WE ARE A MAGAZINE ABOUT LAW AND JUSTICE | AND THE DIFFERENCE BETWEEN THE TWO
September 28 2022
WE ARE A MAGAZINE ABOUT LAW AND JUSTICE | AND THE DIFFERENCE BETWEEN THE TWO

10,000 people have crossed the Channel in small boats so far this year

10,000 people have crossed the Channel in small boats so far this year

Approximately 10,000 people have arrived in the United Kingdom on small boats from across the Channel since January 2022, according to figures disclosed by the Ministry of Defence (MoD). Since New Years Day, 9,998 individuals have reached the UK after leaving the French coast in vessels such as dinghies, marking an increase in the number of annual crossings recorded in previous years. 28,526 people were noted to have made such journeys in 2021, compared to 8,466 individuals in 2020 and 1,842 in 2019. The figures for 2022 stand at more than double of what they were during the same period last year; a total of 79 migrants were also reportedly brought ashore at Dover by Border Force yesterday.

The MoD defines a ‘small boat’ as a vessel used by individuals who cross the English Channel ‘with the aim of gaining entry to the UK without a visa or permission to enter – either directly by landing in the UK or having been intercepted at sea by the authorities and brought ashore.’

Last week, the Government agreed to launch a public inquiry into the drowning of at least 27 people who attempted to cross the Channel in a small boat on November 24, 2021 amid concerns that their dinghy had capsized in British waters. The Transport Secretary, Grant Shapps, acknowledged that the current probe by the Marine Accident Investigation Branch (MAIB) was not sufficient and did not comply with the investigative duty under Article 2 of the European Convention of Human Rights.

Lawyers currently acting on behalf of the bereaved relatives have argued that there is sufficient evidence to demonstrate that the dinghy capsized in British territory, and have called for the public inquiry to be held prior to the conclusion of the internal MAIB probe. Maria Thomas, a solicitor at Duncan Lewis representing eight bereaved relatives, said: ‘The decision to conduct a full investigation is welcomed by the families, who have suffered unimaginable pain in the past six months as a result of not only losing their loved ones, but also from remaining in the dark regarding the events of the night, and not knowing whether it would ever be properly investigated. This commitment by the UK government to examine what happened will provide some comfort in what remains a difficult time for them.’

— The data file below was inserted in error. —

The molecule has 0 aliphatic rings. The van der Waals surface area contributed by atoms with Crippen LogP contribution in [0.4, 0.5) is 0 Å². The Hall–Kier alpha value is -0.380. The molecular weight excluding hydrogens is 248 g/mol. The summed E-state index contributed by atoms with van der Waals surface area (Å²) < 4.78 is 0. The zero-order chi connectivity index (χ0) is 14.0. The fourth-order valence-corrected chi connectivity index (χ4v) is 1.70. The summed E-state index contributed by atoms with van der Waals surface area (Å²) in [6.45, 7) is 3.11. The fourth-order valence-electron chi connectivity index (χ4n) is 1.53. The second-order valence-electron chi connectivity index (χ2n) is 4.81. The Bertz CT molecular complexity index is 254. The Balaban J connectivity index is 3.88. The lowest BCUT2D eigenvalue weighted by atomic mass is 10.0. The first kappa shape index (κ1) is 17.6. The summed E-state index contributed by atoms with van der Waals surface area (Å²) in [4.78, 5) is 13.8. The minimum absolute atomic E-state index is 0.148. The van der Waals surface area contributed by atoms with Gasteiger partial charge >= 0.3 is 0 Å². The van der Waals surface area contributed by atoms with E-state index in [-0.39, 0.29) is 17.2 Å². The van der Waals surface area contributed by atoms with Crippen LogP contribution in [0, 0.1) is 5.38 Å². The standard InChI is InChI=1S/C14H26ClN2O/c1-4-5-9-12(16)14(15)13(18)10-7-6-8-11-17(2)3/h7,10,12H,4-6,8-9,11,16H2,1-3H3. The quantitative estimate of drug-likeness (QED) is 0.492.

The disclosure of the latest MoD figures coincides with a period of mounting scrutiny of the government’s approach to Channel crossings. Last month, the Home Office officially withdrew its ‘pushback’ policy of forcing people in dinghies back to France days before a judicial review of the tactic brought by the PCS union, Care4Calais, Channel Rescue and Freedom From Torture was due to be heard in the High Court. A government spokesperson said similar tactics might be deployed in the future to combat the increasing rate of border crossings, but acknowledged that these measures would only be used after full consideration of all relevant factors.

‘It is right that we consider all safe and legal options to stop these unnecessary journeys, including turning boats around,’ said the representative. ‘As we have set out previously, this tactic fully complies with both domestic and international law, however, there are extremely limited circumstances when you can safely turn boats back in the Channel.’